A good friend of mine received some difficult news today. News my friend was waiting on for quite some time, and news that all of us hoped would come back differently than it did.
In short: this news made my friend very sad.
Few things make me more unhappy than seeing my friends (or family) miserable. When people I care for hurt, and I can’t help them, I feel powerless. I feel lost. To use a redundant word…I feel sad–and worse than sad.
And yet, as luck (or her best friend, Irony) would have it, rejection and sorrow are part of a dreamer’s lot. People who choose to pursue a dream are choosing a road that’s paved with ego bruises, emotional scrapes, and bouts of depression. If a dream is worth achieving, it’s going to require a protracted, and often painful fight.
The problem is, some days you feel you haven’t got any fight left inside you, and getting up just one more time seems infinitely harder than staying down.
I can’t tell you about my friend’s current path, but in the hope that I can give even one person the strength to get up and fight another round, I’ll offer a piece of mine instead: the day I almost accepted “No.”
My path to publication was a nine-year, 500,000 word journey that felt a lot more like the walk to Mordor than a skip down the Yellow Brick Road. Eight years and four manuscripts in, I almost gave up.
It was June of 2011, and I’d recently suffered another round of crushing rejections for my newly-completed manuscript. I’d learned from my prior mistakes, I thought. I’d found a marquee heroine, who lived in a popular period and location. I told the story in first-person (past) tense, to give the reader a stronger connection to my tale.
When I queried, I got requests for the full manuscript … but months later, over and over, all I heard was “no.” I went to conferences. I pitched. The agents liked my voice, my style, but over and over and over again, they “didn’t connect to the manuscript like they hoped to.”
I wanted to quit.
I was tired of fighting. Tired of rejection. Tired of letting my hopes rise up, only to have them stomped back into the mud again … and again … and again.
The problem was, I didn’t know what to do without my writing. “Stop writing,” made about as much sense in my world as “stop breathing” — I couldn’t do either if I tried. And yet, the decision to keep on writing felt as painful (and as stupid) as promising to stab myself in the gut on an annual basis.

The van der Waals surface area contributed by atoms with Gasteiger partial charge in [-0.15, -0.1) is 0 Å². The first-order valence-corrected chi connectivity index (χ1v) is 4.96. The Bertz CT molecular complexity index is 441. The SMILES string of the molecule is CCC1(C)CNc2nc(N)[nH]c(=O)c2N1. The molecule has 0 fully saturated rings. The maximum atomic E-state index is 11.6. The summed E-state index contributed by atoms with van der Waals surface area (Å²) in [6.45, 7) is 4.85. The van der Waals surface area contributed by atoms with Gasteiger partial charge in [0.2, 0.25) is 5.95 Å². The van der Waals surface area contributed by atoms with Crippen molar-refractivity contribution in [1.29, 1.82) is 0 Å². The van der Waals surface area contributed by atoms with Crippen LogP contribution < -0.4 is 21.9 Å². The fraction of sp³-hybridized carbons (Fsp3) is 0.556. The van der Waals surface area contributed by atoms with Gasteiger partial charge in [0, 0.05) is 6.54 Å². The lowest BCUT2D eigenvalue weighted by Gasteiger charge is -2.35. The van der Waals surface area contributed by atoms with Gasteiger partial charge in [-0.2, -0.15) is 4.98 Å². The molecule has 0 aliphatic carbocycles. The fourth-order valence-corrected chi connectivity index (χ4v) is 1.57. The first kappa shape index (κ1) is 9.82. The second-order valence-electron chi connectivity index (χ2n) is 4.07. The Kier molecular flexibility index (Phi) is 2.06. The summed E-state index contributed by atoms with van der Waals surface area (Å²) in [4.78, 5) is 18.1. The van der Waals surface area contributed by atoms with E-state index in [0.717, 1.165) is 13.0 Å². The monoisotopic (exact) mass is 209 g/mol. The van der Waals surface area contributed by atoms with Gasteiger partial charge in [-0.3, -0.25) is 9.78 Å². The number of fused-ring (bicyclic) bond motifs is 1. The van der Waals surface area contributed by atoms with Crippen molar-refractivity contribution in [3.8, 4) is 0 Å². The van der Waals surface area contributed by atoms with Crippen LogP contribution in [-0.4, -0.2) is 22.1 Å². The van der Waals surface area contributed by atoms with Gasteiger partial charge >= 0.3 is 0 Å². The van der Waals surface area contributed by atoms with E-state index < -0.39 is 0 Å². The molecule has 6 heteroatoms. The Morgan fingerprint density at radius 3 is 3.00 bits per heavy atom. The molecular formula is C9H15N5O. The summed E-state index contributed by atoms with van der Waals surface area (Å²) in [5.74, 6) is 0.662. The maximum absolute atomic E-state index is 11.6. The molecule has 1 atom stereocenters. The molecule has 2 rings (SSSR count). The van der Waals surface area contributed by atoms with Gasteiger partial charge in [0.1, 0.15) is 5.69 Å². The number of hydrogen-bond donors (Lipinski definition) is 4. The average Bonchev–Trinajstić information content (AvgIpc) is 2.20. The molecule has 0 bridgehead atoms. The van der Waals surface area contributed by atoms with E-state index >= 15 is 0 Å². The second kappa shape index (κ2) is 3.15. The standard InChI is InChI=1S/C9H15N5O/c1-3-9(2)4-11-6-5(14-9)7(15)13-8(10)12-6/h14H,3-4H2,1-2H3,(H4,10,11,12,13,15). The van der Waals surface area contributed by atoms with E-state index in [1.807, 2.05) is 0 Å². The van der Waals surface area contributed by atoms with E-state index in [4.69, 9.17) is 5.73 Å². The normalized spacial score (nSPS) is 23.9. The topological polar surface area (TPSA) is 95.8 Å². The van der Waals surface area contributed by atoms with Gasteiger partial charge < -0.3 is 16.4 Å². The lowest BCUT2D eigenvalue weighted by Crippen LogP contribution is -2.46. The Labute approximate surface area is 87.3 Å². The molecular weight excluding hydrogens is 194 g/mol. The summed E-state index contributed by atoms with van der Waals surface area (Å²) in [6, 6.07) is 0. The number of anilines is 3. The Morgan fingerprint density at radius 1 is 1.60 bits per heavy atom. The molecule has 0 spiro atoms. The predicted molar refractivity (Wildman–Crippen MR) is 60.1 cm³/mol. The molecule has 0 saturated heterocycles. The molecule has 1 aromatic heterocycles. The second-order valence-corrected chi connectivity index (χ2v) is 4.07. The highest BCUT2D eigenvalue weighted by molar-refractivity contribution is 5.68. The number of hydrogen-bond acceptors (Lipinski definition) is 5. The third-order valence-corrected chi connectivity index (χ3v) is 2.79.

Why did I put myself through the pain?
Because the only thing more painful than continuing to write was giving it up.
If I quit, I’d have nowhere to put the stories that spun themselves in my head (and they were going to spin around, regardless of whether I wanted them to). If I didn’t write, I would lose the identity I had claimed since I was four years old. If I gave up the fight, I would never know if somewhere in my heart was the story that I would one day see on the shelf of a bookstore–the characters who would live in someone else’s mind in addition to my own.
If I surrendered, I would never know how close I might have come to success.
What if the very next book was the one that would make it?
I went home from that June 2011 conference with a heavy heart, convinced that I might easily die surrounded by 65 unpublished manuscripts (one a year…you do the math) and at least a dozen cats. I can’t tell you how depressing that was … or how frustrating it was that I had made the decision to do it. (Give or take on the number of cats.)
In late June, I started a brand new story–about a ninja detective who has to find a samurai’s killer in order to save the life of a geisha and a priest.
That story was called SHINOBI. The world now knows it as CLAWS OF THE CAT.
It published almost two years to the day after I finished writing the very first draft.
The moral of this story?
Sometimes it really is darkest right before dawn. That, and you cannot judge the arc of a life, or the odds of a dream coming true, by the place you’re standing at any given moment.
Some days will be wonderful. Others will suck. You will laugh and cry and wonder why on earth you ever thought this dream was a good idea.
DREAM IT ANYWAY. Chase it anyway.
Because life with a dream, no matter how hard, is better than life without one.